In the last entry to this Machine Learning blog series, we discussed Supervised Learning and its use of labelled training data to deduce the correct outcome. However, we didn’t really point out that, in order to achieve decent levels of accuracy, these models rely heavily on access to large quantities of labelled training data. Getting your hands on suitable data of this magnitude is often quite the task in and of itself. If you get lucky you may be able to source some off-the-shelf data sets that can be moulded to suit your purpose, but it is very unlikely that you will find a perfect fit. So what happens when the data you need just doesn’t exist?
The obvious answer would be to create a unique data set, specifically designed with your model in mind. However, to manually prepare the quantity of data required would take a considerable amount of time to complete, not to mention being particularly boring and repetitive to boot. Ideally, we would get a machine to do it automatically, but considering the point of the data is to train your model to do just that, you will quickly find yourself in a never-ending chicken and egg situation. So if machine power is out and manual labelling is far too time-consuming, is there any other alternative? What’s needed in these cases is a robot simulator! A way of simulating the process of your Machine Learning model, so that the simulation can then be used in turn to train the model.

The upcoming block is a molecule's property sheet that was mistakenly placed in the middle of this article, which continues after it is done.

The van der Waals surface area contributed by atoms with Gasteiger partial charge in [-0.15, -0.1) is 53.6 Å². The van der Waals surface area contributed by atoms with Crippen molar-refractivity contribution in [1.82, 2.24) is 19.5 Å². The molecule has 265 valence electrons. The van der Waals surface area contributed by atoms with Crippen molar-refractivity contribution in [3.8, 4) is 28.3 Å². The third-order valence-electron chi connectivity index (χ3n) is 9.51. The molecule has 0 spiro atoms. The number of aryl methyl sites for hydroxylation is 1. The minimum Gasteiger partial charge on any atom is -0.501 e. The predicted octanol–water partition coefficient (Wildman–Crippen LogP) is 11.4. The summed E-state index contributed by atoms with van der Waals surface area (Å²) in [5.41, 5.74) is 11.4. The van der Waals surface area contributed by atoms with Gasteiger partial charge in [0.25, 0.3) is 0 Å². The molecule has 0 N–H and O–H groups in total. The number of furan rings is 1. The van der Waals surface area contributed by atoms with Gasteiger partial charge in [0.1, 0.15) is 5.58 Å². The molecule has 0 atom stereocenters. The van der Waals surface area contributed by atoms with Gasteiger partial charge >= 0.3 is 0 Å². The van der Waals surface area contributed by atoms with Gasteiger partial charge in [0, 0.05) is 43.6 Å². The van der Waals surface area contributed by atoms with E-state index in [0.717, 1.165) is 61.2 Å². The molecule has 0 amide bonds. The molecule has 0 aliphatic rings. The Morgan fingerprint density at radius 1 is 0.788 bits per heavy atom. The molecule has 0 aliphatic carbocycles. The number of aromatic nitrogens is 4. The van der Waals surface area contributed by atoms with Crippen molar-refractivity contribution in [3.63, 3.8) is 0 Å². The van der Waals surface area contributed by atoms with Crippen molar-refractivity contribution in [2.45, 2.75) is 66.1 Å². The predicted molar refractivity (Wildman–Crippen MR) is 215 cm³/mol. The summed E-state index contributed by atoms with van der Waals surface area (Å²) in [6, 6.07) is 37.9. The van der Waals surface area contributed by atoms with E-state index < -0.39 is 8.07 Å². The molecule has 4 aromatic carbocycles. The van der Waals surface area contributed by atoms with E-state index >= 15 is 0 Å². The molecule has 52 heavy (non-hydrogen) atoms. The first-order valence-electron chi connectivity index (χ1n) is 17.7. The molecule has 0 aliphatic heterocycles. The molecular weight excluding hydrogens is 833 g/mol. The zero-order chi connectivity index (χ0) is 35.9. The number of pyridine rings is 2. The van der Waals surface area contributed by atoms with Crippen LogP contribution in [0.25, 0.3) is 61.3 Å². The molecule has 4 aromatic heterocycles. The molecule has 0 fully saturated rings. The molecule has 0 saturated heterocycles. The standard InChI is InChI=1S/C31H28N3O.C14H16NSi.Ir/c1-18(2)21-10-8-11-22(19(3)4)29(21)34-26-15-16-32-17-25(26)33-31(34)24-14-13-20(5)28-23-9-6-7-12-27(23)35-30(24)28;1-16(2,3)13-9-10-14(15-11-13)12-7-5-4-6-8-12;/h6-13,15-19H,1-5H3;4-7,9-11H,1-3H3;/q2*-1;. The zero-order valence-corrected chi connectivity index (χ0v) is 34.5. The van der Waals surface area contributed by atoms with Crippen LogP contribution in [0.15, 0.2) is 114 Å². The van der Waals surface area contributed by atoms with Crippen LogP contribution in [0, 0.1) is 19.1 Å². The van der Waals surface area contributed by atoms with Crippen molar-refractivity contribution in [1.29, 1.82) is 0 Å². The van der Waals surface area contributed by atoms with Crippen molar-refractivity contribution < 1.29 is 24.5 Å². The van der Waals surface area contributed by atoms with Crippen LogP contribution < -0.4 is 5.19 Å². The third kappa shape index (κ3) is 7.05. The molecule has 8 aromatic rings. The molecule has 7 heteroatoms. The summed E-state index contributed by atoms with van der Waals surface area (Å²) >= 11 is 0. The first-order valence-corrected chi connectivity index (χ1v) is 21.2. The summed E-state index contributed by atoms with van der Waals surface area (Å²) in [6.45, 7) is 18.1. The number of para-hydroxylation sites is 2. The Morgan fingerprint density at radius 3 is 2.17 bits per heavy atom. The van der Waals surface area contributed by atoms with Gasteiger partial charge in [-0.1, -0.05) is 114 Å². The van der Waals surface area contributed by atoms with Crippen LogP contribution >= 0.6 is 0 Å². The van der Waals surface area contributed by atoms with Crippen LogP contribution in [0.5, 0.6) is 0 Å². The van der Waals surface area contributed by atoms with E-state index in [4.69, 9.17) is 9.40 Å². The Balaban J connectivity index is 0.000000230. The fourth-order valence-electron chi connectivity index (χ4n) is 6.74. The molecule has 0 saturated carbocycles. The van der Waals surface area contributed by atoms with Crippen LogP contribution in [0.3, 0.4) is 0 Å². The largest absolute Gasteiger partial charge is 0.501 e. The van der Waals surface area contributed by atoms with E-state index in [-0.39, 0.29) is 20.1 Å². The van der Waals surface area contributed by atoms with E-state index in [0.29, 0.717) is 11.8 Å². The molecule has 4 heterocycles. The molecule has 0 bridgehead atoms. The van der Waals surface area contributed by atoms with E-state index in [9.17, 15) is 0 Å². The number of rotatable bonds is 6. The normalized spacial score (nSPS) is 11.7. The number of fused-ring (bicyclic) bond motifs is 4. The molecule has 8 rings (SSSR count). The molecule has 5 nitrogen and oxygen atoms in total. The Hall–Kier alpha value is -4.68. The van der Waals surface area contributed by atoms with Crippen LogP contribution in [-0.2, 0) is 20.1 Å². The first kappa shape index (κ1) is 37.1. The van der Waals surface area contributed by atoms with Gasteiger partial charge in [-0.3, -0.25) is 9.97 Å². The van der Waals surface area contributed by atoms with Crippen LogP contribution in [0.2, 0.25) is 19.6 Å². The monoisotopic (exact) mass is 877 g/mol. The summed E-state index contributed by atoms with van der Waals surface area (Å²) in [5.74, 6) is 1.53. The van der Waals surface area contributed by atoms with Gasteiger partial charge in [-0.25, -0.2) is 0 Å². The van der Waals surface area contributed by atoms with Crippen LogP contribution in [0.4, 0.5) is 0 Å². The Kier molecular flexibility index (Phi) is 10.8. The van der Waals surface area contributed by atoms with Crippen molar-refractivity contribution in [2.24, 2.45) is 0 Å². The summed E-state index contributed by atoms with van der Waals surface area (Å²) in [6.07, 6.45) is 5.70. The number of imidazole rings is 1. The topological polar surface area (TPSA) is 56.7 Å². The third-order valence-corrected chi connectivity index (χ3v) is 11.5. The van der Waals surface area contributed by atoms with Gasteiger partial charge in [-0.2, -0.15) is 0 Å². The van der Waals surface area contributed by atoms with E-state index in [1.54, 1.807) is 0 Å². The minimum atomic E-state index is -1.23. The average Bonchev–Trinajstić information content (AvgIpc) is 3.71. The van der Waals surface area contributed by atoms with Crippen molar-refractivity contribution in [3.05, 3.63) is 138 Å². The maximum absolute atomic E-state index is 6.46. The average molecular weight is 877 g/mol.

Fortunately, it seems that Amazon have already thought ahead and created a form of artificial, Artificial Intelligence in the form of their Mechanical Turk (MTurk) service. This service utilises a crowdsourcing network to connect a world-wide 24-7 workforce of human beings to organisations and businesses, who need to complete a lot of simple, but repetitive tasks. As mentioned above, these tasks tend to be difficult or, in certain situations, even impossible to complete through the application of a software algorithm, such as survey participation, content moderation and of course data classification. MTurk even features an API so that software systems can interface with the ‘robot simulators’. So, potentially, there is the opportunity for the creation of a machine that could autonomously use the service to train itself. Scary thought I know!